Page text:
for the regulation and control of all
public service corporations; prohib-
tion of the sale of fraudulent stock;
regulation of the hours of labor for
women and children; employers' lia-
nue, election and anthracite mine
laws; woman suffrage; a constitution
al convention; regulation of campaign
contributions, and revision of laws re
lating to public charities.
SUPERVISORS IN SESSION
TJie Yuma County Board of Super-
that it will make equally as good a
record during the year upon which we
aro just entering.
In the Superior Court, late yester
day afternoon, the felony case of 'the
State vs. Fertig was concluded, and
the charge was given to the jury com
posed of A. Q. Simmons, Oliver Quick,
T. Slocum, W. A. Lawler, Paul Hobby,
Jesse Pace, J. P. Corey, Frank Ricks,
R. E. Athey, H. A. Bell, C. Allison and
J. W. Edwards.
the jury, in quick order. The first was
9 for conviction to 3 against; the sec
ond, 10 for and 2 against; the third
11 to 1, and the fourth resulted In
the verdict as above stated.
From the evidence of the state's wit
nesses, particularly that of the prose
cuting witness, Miss Mariana Ramir
ez, who stood the fire of vigorous ex
amination and cross-examination and
re-iterated over and over again that
nothing of a criminal nature had hap
pened between herself and the defend
ant, the weight of opinion in the court
room was that an acquittal would re
sult, for it seemed beyond a reason
able doubt that the State had failed
to prove the charge'
The jury, unquestionably moved by
sentiment, after the tearful address of
District Attorney Ingraham, in which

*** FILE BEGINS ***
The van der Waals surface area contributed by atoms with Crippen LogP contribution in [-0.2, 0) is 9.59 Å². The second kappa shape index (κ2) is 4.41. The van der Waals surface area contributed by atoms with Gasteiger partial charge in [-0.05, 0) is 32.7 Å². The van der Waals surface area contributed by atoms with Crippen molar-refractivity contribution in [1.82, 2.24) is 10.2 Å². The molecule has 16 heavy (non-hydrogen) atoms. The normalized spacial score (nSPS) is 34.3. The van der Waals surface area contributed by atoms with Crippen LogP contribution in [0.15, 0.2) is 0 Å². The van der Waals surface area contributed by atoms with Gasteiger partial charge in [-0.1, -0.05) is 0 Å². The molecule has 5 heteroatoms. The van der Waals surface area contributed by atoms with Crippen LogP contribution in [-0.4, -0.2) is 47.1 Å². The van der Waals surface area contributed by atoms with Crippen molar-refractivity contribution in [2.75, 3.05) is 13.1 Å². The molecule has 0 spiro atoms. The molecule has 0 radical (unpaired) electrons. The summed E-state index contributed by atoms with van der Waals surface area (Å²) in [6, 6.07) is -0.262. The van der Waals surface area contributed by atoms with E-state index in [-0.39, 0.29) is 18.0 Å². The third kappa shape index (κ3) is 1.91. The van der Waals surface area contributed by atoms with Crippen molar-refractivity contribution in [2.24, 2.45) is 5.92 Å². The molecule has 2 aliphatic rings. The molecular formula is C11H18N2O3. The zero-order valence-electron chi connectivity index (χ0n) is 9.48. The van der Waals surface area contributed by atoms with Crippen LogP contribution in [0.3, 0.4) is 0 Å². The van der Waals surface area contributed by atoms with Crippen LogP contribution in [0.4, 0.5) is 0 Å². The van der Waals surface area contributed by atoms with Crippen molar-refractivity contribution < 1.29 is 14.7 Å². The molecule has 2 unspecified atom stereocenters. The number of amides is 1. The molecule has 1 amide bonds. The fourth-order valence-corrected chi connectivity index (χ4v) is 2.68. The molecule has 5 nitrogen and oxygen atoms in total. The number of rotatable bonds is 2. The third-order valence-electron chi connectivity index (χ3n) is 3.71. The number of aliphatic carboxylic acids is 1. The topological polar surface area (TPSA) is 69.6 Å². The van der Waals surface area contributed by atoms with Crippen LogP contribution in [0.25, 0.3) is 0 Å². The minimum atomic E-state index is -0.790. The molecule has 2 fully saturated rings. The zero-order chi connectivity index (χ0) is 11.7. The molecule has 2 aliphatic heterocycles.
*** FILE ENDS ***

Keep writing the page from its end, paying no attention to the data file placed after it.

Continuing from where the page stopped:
he pointed to the defendant as the per
petrator of a diabolical crime, were
not long in returning with a verdict
of guilty. Four votes were taken by
The case was a peculiar one, in
which circumstances and the efforts
of the courthouse officials were all
strained to the utmost against the de
fendant, while in his favor was the
testimony of tho prosecuting witnesses
on which the State most relied for a
Of the principals in the case, no
word has ever been uttered against
the character of either. Both are of
good families, and the future of two
.s in the. balance. The Examiner
firmly believes that the present case
will bear tho most thoughtful consid
eration. The young man is a linotype ma-jhinist-operator
and has been employ
ed constantly at The Examiner print
ing office for a year past. His habits
have, during that time, been "most
commendable and his character has
lever been questioned until the pres
The consideration of the motion for
a new trial will take place tomorrow
-orning before Judge Frank Baxter.
A pleasant evening was spent at the
home of Mrs. J. S. Garvin, January
7. The affair was for her house